Two recent papers by a University of Colorado School of Medicine researcher and colleagues may help scientists develop treatments or vaccines for Dengue fever, West Nile virus, Yellow fever, Japanese encephalitis and other disease-causing flaviviruses.
Jeffrey S. Kieft, PhD, associate professor of biochemistry and molecular genetics at the School of Medicine and an early career scientist with the Howard Hughes Medical Institute, and colleagues recently published articles in the scholarly journals eLife and Science that explain how flaviviruses produce a unique RNA molecule that leads to disease.
More than 40 percent of people around the world are at risk of being bitten by mosquitoes infected with the virus that causes Dengue fever and more than 100 million people are infected, according to eLife. Many develop headaches, pain and fever, but some develop a life-threatening condition where tiny blood vessels in the body begin to leak. Other flaviviruses, such as West Nile virus, are rapidly spreading around the globe. Flaviviruses are considered dangerous emerging pathogens.
The eLife paper shows that the virus causing Dengue fever and other closely related viruses like West Nile and Japanese encephalitis use instructions encoded on a single strand of RNA to take over an infected cell and reproduce. The viruses also exploit an enzyme that cells use to destroy RNA to instead produce short stretches of RNA that, among other things, may help the virus avoid the immune system of its host. Ironically, these viruses use a structured RNA molecule to resist an enzyme that normally "chews up" RNA.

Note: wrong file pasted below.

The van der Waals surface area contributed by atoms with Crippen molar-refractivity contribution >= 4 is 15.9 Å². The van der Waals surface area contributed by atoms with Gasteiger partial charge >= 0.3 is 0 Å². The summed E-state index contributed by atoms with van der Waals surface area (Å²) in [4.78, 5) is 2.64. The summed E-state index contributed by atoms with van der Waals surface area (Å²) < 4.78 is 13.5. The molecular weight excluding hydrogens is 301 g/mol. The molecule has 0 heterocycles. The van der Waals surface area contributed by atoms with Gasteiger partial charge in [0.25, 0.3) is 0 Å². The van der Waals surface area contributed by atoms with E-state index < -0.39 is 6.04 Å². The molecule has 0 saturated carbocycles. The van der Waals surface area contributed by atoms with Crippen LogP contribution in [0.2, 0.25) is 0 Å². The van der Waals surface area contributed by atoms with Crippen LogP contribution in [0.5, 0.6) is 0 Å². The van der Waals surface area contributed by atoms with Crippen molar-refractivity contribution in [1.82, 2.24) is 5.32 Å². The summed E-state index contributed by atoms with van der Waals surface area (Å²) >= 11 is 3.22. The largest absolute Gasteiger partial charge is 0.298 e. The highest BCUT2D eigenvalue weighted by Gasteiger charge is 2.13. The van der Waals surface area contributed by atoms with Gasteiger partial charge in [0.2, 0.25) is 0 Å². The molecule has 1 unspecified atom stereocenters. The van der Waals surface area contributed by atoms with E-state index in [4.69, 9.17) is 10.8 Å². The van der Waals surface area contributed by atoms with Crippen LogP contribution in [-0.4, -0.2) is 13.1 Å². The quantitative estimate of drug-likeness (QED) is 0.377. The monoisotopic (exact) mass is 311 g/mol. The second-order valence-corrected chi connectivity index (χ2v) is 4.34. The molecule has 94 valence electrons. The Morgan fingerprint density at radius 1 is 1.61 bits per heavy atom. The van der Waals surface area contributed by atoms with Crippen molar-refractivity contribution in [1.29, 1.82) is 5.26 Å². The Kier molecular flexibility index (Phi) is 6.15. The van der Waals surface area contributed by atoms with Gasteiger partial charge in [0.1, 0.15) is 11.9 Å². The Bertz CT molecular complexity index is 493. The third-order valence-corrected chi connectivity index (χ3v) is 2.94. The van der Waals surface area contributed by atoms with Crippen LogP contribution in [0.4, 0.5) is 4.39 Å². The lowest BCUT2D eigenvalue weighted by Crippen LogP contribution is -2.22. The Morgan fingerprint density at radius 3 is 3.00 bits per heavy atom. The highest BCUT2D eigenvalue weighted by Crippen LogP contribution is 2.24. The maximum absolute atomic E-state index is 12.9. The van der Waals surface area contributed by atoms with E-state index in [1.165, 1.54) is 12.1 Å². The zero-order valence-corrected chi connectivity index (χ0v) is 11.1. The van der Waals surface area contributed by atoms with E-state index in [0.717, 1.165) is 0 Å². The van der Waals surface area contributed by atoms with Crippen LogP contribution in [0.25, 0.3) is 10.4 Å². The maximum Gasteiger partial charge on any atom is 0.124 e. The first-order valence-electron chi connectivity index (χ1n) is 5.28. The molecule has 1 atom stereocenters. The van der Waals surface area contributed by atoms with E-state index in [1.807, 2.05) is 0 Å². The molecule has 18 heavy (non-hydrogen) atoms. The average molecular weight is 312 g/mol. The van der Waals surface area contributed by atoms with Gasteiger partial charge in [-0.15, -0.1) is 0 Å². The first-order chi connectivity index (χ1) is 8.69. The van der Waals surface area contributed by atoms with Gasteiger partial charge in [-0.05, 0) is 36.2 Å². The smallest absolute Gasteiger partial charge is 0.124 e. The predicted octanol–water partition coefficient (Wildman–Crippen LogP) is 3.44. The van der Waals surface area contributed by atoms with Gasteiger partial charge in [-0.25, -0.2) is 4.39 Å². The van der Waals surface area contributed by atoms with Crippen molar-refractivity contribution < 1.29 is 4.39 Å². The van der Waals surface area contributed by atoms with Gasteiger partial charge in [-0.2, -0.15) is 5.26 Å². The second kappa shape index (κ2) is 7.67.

The Science paper reveals the discovery that the resistant RNA folds up into an unprecedented "knot-like" structure. The enzyme, normally adept at breaking up RNA structure, encounters this particular structured RNA and cannot "untangle" it; thus the enzyme is thwarted. This is the first time this sort of RNA structure has been observed and it has characteristics that may be amenable to targeting by new drugs. To discover this structure, the researchers used a technique called x-ray crystallography, which allowed them to determine the structures of individual molecules.
This understanding of how an RNA found in many different flaviviruses thwarts a powerful enzyme may help scientists develop treatments or vaccines.
Materials provided by University of Colorado Denver. Note: Content may be edited for style and length.
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